10 Steps to Overcoming Glossophobia

10 Steps to Overcoming Glossophobia


A severe phobia of public speaking is referred to as glossophobia. It is a particular kind of phobia, an anxiety disorder characterized by an overwhelming and ongoing fear of a thing or circumstance. Glossophobics frequently experience anxiety and fear when speaking in front of a crowd and, as a result, may refrain from speaking in public to prevent embarrassment or rejection by others. Glossophobia patients may eventually experience negative consequences to their success in their job or school as well as their mental health. For professional help it is advised to seek support from the Best psychologist delhi or Counseling psychologist.

Up to 75% of people worldwide are said to be affected by glossophobia, according to the National Institute of Mental Health.

Glossophobia's precise causation is unknown, however genetic, environmental, biochemical, and psychological variables may all play a role in this illness. Optimizing the prevention and treatment of glossophobia may be made possible by understanding these causes and triggers.

People with a family history of glossophobia may be more prone to experience it themselves, thus genetic factors may also be at play. Glossophobia may also be influenced by environmental and demographic factors like education and social background. Glossophobia may also develop as a result of prior bad experiences with public speaking, such as when someone was made fun of, humiliated, or rejected when giving a speech.

Individuals with glossophobia often have different personal triggers. The prospect of giving a presentation in front of an audience, however, is the most typical trigger. Social interactions, beginning a new career, or enrolling in school could also be triggers. To identify more triggers and address it's important to seek counseling from a psychiatrist or an Online counselor. You can search for the Therapists in Delhi.

A mental health professional may utilize a variety of ways to diagnose glossophobia because the precise reason may be the result of several circumstances. A person's signs and symptoms, as well as an examination of their medical, social, and family histories, are typically used to make a diagnosis. In addition, the Diagnostic and Statistical Manual of Mental Disorders, which is presently in its 5th edition, standards are frequently used in conjunction with individual interviews and symptom assessments to define the diagnosis (DSM-5).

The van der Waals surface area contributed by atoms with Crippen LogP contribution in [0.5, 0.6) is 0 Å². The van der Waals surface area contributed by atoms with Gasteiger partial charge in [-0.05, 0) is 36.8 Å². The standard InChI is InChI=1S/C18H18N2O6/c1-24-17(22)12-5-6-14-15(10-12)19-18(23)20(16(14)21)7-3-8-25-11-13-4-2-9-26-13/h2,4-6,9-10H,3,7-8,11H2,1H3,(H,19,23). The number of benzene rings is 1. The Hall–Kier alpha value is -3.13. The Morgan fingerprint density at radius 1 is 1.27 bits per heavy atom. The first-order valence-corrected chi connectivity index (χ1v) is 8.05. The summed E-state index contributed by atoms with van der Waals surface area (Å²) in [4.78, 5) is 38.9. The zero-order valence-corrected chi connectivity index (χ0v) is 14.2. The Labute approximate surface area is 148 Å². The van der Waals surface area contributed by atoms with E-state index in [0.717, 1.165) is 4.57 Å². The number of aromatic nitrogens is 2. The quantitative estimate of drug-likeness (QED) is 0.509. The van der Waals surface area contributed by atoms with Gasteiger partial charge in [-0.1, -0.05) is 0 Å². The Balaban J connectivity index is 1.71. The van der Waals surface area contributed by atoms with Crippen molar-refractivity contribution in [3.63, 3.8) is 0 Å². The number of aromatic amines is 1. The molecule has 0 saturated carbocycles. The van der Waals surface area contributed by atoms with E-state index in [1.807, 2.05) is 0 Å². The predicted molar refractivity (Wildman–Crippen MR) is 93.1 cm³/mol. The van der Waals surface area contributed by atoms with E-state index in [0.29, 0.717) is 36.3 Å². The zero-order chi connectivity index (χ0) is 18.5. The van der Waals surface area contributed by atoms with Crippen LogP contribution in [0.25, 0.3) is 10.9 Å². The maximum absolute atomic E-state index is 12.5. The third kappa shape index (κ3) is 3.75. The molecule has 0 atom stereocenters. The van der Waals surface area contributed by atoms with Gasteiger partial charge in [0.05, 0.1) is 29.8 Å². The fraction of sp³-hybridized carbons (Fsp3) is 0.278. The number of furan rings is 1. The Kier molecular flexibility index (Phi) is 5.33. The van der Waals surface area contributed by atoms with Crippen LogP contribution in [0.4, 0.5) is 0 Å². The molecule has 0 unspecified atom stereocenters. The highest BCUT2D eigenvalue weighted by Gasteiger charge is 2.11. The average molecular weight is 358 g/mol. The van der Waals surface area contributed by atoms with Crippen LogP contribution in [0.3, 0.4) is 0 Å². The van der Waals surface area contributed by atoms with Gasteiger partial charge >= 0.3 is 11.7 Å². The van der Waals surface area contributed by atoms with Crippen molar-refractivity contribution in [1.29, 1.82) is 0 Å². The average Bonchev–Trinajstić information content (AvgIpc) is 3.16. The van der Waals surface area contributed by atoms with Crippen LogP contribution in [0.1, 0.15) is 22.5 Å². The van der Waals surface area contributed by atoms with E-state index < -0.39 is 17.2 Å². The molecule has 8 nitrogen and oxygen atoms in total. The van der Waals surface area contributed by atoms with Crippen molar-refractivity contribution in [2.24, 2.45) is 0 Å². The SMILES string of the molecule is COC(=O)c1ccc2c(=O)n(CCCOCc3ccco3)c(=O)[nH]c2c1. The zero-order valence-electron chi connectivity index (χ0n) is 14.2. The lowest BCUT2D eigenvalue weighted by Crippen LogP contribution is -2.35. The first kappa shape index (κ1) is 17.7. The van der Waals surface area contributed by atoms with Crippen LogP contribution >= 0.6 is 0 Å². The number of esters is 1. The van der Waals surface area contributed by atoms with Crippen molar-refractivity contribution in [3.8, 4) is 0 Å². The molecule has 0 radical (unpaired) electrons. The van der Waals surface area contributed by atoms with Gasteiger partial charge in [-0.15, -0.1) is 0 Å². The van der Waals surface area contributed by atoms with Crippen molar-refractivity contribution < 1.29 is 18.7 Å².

Glossophobia may manifest as the inability to speak in front of others, excessive social preparation, fear of criticism, intense anxiety during presentations, and only participation in activities that do not include public speaking.

People may come across as timid or introverted in social situations; communicate mostly nonverbally and through passive means, or use alcohol or drugs to help them overcome their worries before speaking in front of an audience. Low self-esteem, social isolation, bad Relationships, pessimism, and subpar work or academic performance are all indications that glossophobia may be interfering with and harming different elements of a person's life.

Also present when someone is invited to speak in public or is already speaking in public are a number of glossophobia's symptoms. The fight-or-flight reaction, during which the body releases adrenaline to prepare for defense against perceived dangers, causes physical symptoms. This reaction is characterized by a rise in heart rate, blood pressure, sweating, muscle stiffness, nausea, and dry mouth.